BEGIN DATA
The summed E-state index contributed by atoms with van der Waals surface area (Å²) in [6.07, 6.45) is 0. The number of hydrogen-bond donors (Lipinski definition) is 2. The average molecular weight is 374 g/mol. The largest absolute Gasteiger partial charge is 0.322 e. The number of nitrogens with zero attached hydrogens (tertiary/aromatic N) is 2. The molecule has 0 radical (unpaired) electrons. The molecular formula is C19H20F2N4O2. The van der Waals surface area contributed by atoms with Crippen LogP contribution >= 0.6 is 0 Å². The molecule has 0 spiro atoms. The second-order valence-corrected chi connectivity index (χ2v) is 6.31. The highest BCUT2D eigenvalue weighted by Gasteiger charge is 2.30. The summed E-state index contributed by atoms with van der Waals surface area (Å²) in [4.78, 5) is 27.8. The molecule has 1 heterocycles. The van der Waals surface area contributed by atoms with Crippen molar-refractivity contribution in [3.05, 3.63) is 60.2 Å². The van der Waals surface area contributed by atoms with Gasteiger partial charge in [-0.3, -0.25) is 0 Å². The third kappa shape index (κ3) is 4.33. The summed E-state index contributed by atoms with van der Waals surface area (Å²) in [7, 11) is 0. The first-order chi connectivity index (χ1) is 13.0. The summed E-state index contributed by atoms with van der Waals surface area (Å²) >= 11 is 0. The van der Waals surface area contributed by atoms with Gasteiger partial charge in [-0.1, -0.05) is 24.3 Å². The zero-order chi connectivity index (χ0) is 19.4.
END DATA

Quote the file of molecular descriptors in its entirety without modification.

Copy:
The summed E-state index contributed by atoms with van der Waals surface area (Å²) in [6.07, 6.45) is 0. The number of hydrogen-bond donors (Lipinski definition) is 2. The average molecular weight is 374 g/mol. The largest absolute Gasteiger partial charge is 0.322 e. The number of nitrogens with zero attached hydrogens (tertiary/aromatic N) is 2. The molecule has 0 radical (unpaired) electrons. The molecular formula is C19H20F2N4O2. The van der Waals surface area contributed by atoms with Crippen LogP contribution >= 0.6 is 0 Å². The molecule has 0 spiro atoms. The second-order valence-corrected chi connectivity index (χ2v) is 6.31. The highest BCUT2D eigenvalue weighted by Gasteiger charge is 2.30. The summed E-state index contributed by atoms with van der Waals surface area (Å²) in [4.78, 5) is 27.8. The molecule has 1 heterocycles. The van der Waals surface area contributed by atoms with Crippen molar-refractivity contribution in [3.05, 3.63) is 60.2 Å². The van der Waals surface area contributed by atoms with Gasteiger partial charge in [-0.3, -0.25) is 0 Å². The third kappa shape index (κ3) is 4.33. The summed E-state index contributed by atoms with van der Waals surface area (Å²) in [7, 11) is 0. The first-order chi connectivity index (χ1) is 13.0. The summed E-state index contributed by atoms with van der Waals surface area (Å²) >= 11 is 0. The van der Waals surface area contributed by atoms with Gasteiger partial charge in [-0.1, -0.05) is 24.3 Å². The zero-order chi connectivity index (χ0) is 19.4.